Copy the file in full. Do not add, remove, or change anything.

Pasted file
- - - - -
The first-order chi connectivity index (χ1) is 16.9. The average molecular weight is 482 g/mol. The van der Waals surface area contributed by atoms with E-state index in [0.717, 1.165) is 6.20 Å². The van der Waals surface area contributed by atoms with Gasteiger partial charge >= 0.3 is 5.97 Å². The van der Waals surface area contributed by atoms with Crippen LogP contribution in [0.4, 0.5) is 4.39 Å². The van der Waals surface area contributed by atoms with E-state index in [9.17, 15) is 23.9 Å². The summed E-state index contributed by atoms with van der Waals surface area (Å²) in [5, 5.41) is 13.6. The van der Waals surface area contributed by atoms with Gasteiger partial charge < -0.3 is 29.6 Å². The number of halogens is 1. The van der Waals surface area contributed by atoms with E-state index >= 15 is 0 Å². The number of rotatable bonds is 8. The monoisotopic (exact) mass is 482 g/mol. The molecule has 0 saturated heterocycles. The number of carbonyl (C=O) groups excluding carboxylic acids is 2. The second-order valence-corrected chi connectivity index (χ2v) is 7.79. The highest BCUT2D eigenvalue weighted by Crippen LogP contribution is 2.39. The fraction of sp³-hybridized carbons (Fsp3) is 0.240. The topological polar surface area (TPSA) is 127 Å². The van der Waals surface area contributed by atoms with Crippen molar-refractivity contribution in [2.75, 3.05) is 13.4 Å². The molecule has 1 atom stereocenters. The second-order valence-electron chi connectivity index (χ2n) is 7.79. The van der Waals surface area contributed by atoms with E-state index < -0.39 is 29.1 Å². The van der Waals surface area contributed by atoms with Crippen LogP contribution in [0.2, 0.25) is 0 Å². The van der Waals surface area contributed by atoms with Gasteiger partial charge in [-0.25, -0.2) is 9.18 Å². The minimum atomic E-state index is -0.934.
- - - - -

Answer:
The first-order chi connectivity index (χ1) is 16.9. The average molecular weight is 482 g/mol. The van der Waals surface area contributed by atoms with E-state index in [0.717, 1.165) is 6.20 Å². The van der Waals surface area contributed by atoms with Gasteiger partial charge >= 0.3 is 5.97 Å². The van der Waals surface area contributed by atoms with Crippen LogP contribution in [0.4, 0.5) is 4.39 Å². The van der Waals surface area contributed by atoms with E-state index in [9.17, 15) is 23.9 Å². The summed E-state index contributed by atoms with van der Waals surface area (Å²) in [5, 5.41) is 13.6. The van der Waals surface area contributed by atoms with Gasteiger partial charge < -0.3 is 29.6 Å². The number of halogens is 1. The van der Waals surface area contributed by atoms with E-state index >= 15 is 0 Å². The number of rotatable bonds is 8. The monoisotopic (exact) mass is 482 g/mol. The molecule has 0 saturated heterocycles. The number of carbonyl (C=O) groups excluding carboxylic acids is 2. The second-order valence-corrected chi connectivity index (χ2v) is 7.79. The highest BCUT2D eigenvalue weighted by Crippen LogP contribution is 2.39. The fraction of sp³-hybridized carbons (Fsp3) is 0.240. The topological polar surface area (TPSA) is 127 Å². The van der Waals surface area contributed by atoms with Crippen molar-refractivity contribution in [2.75, 3.05) is 13.4 Å². The molecule has 1 atom stereocenters. The second-order valence-electron chi connectivity index (χ2n) is 7.79. The van der Waals surface area contributed by atoms with E-state index < -0.39 is 29.1 Å². The van der Waals surface area contributed by atoms with Crippen LogP contribution in [0.2, 0.25) is 0 Å². The van der Waals surface area contributed by atoms with Gasteiger partial charge in [-0.25, -0.2) is 9.18 Å². The minimum atomic E-state index is -0.934.